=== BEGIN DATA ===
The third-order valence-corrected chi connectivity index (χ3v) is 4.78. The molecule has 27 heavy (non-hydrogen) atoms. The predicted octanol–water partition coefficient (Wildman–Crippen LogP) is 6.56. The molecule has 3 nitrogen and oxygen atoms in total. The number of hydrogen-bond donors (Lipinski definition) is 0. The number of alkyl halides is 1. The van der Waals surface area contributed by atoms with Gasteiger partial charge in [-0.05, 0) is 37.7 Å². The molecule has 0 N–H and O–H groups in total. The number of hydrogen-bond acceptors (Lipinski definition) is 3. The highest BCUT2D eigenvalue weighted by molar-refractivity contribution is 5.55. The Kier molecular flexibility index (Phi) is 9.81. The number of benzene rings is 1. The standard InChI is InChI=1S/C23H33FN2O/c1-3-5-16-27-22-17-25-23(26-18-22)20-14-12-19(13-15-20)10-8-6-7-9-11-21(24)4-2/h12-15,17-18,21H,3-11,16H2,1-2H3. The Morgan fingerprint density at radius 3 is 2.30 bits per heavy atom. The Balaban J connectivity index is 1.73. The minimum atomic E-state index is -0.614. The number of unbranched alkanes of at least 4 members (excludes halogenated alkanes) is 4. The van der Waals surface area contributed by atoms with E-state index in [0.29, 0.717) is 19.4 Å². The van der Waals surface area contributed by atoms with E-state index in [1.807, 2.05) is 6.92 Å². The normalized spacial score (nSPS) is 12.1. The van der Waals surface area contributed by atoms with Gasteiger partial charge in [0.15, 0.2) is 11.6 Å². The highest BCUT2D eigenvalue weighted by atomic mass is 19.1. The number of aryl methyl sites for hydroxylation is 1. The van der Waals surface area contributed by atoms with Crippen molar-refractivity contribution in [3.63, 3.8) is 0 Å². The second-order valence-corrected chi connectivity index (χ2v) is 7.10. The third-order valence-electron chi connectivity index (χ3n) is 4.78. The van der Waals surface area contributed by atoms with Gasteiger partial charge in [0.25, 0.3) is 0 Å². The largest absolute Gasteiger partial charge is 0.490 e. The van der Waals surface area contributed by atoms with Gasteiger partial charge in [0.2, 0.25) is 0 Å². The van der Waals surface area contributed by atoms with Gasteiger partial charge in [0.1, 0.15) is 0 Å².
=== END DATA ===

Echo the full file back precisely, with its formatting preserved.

The third-order valence-corrected chi connectivity index (χ3v) is 4.78. The molecule has 27 heavy (non-hydrogen) atoms. The predicted octanol–water partition coefficient (Wildman–Crippen LogP) is 6.56. The molecule has 3 nitrogen and oxygen atoms in total. The number of hydrogen-bond donors (Lipinski definition) is 0. The number of alkyl halides is 1. The van der Waals surface area contributed by atoms with Gasteiger partial charge in [-0.05, 0) is 37.7 Å². The molecule has 0 N–H and O–H groups in total. The number of hydrogen-bond acceptors (Lipinski definition) is 3. The highest BCUT2D eigenvalue weighted by molar-refractivity contribution is 5.55. The Kier molecular flexibility index (Phi) is 9.81. The number of benzene rings is 1. The standard InChI is InChI=1S/C23H33FN2O/c1-3-5-16-27-22-17-25-23(26-18-22)20-14-12-19(13-15-20)10-8-6-7-9-11-21(24)4-2/h12-15,17-18,21H,3-11,16H2,1-2H3. The Morgan fingerprint density at radius 3 is 2.30 bits per heavy atom. The Balaban J connectivity index is 1.73. The minimum atomic E-state index is -0.614. The number of unbranched alkanes of at least 4 members (excludes halogenated alkanes) is 4. The van der Waals surface area contributed by atoms with E-state index in [0.29, 0.717) is 19.4 Å². The van der Waals surface area contributed by atoms with E-state index in [1.807, 2.05) is 6.92 Å². The normalized spacial score (nSPS) is 12.1. The van der Waals surface area contributed by atoms with Gasteiger partial charge in [0.15, 0.2) is 11.6 Å². The highest BCUT2D eigenvalue weighted by atomic mass is 19.1. The number of aryl methyl sites for hydroxylation is 1. The van der Waals surface area contributed by atoms with Crippen molar-refractivity contribution in [3.63, 3.8) is 0 Å². The second-order valence-corrected chi connectivity index (χ2v) is 7.10. The third-order valence-electron chi connectivity index (χ3n) is 4.78. The van der Waals surface area contributed by atoms with Gasteiger partial charge in [0.25, 0.3) is 0 Å². The largest absolute Gasteiger partial charge is 0.490 e. The van der Waals surface area contributed by atoms with Gasteiger partial charge in [0.2, 0.25) is 0 Å². The van der Waals surface area contributed by atoms with Gasteiger partial charge in [0.1, 0.15) is 0 Å².